Doctors express need to adopt improved TB diagnostic mechanism

Doctors express need to adopt improved TB diagnostic mechanism
With a sharp rise in the number of patients suffering from multi-drug resistant (MDR) tuberculosis in the state, the city doctors have expressed the need to adopt an appropriate diagnostic mechanism that can help in accurate diagnosis of drug resistant strains of tuberculosis.

Ahead of World Tuberculosis Day on March 24, the leading doctors of the city highlighted the growing menace of MDR TB in the state at a programme in Kolkata Press Club on Tuesday. 

The doctors stressed on bridging the gaps between the diagnosis of the disease and its management, preventing patients from dropping off treatment and ensuring that drug resistant strains are identified on time. They also advocated for 100 per cent diagnosis in the patients suffering from the disease.

World Health Organisation (WHO) statistics for 2014 suggest that there are 2.2 million TB cases in India out of total 9 million in the world. This shows that 1 in every 5 TB patients in the world is an Indian. 

According to the doctors, the TB burden has been further aggravated by the emergence of newer, drug-resistant strains of TB. 

As per the 2014 estimates, the disease is rampantly spreading with new cases emerging in 2-3 per cent while the number stands between 11 and 19 per cent in the patients who had earlier suffered from the disease.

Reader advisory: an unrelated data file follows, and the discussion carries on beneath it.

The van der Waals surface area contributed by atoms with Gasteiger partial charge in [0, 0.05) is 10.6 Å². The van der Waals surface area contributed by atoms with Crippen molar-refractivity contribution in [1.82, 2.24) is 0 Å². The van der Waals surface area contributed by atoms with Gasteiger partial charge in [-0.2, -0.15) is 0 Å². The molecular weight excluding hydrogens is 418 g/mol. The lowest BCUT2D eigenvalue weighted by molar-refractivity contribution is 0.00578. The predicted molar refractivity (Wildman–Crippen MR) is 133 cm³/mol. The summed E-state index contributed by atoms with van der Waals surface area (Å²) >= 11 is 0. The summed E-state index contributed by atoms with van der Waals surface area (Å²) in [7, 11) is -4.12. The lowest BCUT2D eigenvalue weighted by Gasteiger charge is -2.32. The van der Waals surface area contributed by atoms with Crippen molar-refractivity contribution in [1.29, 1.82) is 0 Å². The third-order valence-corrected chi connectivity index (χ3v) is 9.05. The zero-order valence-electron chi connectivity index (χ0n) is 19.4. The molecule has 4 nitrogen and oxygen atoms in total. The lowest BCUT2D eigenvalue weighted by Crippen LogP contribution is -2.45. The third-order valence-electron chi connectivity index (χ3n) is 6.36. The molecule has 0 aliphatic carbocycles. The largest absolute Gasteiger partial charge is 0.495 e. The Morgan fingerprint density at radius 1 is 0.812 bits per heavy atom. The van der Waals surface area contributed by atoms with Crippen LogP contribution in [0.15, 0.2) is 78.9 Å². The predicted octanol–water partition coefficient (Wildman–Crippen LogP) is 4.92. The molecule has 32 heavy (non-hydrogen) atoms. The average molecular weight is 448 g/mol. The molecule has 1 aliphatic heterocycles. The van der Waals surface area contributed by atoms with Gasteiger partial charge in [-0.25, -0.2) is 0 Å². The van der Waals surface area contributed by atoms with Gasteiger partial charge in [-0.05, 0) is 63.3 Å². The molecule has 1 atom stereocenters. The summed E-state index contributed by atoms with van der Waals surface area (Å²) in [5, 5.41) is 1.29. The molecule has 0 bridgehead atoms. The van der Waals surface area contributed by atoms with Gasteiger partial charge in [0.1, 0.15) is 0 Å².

Dr RK Das, General Secretary of the West Bengal Tuberculosis Association said that the emergence of multi-drug resistant TB has jeopardized global objectives of TB eradication. 

“People here are facing problems like under-diagnosis and lack of completion of treatment and drug resistant has emerged as a new obstacle in the struggle,” Dr Das said.

“Drug resistance makes treatment difficult as second line drug regimens for treating MDR TB are toxic, costly and lengthy. 

“This has put emphasis on better diagnostic mechanisms which can diagnose TB and identify drug resistance. The liquid culture tests have offered a new ray of hope in our fight against multi drug resistant TB.”

Besides improved diagnosis, management of TB needs much better precision and enforcement. 

Dr Sudip Roy, consultant microbiologist and lab in charge of private hospital in the city said that in many cases, resistant TB results from inadequate TB care and irrational drugs use which causes the bacteria to develop drug resistance. 

As a result, even the treatment regimen practiced in our country need a major overhaul to include strict protocols to prevent development of drug resistance, doctors suggested. 

With this view, extreme care should be taken while treating the patients who should complete diagnosis with WHO approved diagnosis tests.
M Post Bureau

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